VINCE GILL was there, singing about his wife's smile. Emmylou Harris started off with "Love Hurts." Jason Aldean sang "Big Green Tractor," and laughed about hitting the big time with a tune about a farm vehicle. Late last month, they and a handful of other country music stars were gathered in a Times Square theater for a "guitar pull," an improvised concert at which anything might happen.
On this particular night, the guitar pull was far from aimless, though. It was "All for the Hall" — a benefit for the Country Music Hall of Fame and Museum, which, like all good country music songs, has a strong story line of its own. It's one that is rare among cultural institutions.
At a time when the troubled economy is causing many museums to pull back, the hall is blasting ahead with an expansion that will more than double its size to 350,000 square feet. It has raised $71.6 million, including a $4 million gift from Taylor Swift, in a $100 million capital campaign.
Notably, the project depends on a public-private financial deal orchestrated by Nashville's mayor, Karl Dean, that will structurally connect the hall to a new Omni Hotel, which is adjacent to the city's new $623 million downtown convention hall, Music City Center.
The hall's day-to-day operational model is equally unusual. Instead of relying heavily on donations, it typically draws more than 70 percent of its operating budget from admissions, retail sales, events, building rentals and food and beverage sales. Last year, those activities contributed about 85 percent of a $12 million budget. "We've known no other way," said Kyle Young, the museum's director since 1999.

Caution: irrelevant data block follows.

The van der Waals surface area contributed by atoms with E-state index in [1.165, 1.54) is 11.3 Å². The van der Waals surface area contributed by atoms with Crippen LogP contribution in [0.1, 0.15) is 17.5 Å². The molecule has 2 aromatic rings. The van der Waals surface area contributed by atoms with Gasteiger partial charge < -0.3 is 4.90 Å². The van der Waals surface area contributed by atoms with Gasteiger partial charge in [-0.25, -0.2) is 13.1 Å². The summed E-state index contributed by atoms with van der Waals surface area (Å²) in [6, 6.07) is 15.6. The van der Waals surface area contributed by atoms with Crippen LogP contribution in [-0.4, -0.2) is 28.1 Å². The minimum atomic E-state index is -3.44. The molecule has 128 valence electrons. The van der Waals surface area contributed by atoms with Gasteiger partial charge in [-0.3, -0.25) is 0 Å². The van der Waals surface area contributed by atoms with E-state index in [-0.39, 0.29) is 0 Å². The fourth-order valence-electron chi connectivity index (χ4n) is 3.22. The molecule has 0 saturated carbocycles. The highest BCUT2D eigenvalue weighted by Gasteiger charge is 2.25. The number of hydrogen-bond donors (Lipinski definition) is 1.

That is far from the way most museums operate. Although there are no reliable industry statistics on the subject, Dan L. Monroe, executive director of the Peabody Essex Museum in Salem, Mass., and a former president of the Association of Art Museum Directors, said that the highest earned income he had ever seen was about 40 percent. Museums cover the rest of their expenses with donations, endowments and, sometimes, government support.
Nor would many museums want to depend so heavily on earned income. It's too unpredictable, too dependent on attendance. Museums employ highly educated staffs that, years in advance, organize special exhibitions (with high attendant costs like insurance, scholarly catalogs and so on), acquire expensive art and conserve objects in their collections, among other things. "The financial dynamics of the Country Music Hall of Fame and Museum are dramatically different than the financial dynamics at art museums," Mr. Monroe said.
David Gordon, a former director of the Milwaukee Art Museum and the Royal Academy in London, says the hall's model is applicable only "to something like country music that already has more popular appeal than fine arts."
Mr. Young, who started at the hall as a ticket-taker more than 30 years ago and never left to get the law degree he had planned, agrees to some extent with Mr. Gordon. "We are dealing with rich, rich subject matter — this is art from the working man, and it gives the material broad appeal," he said.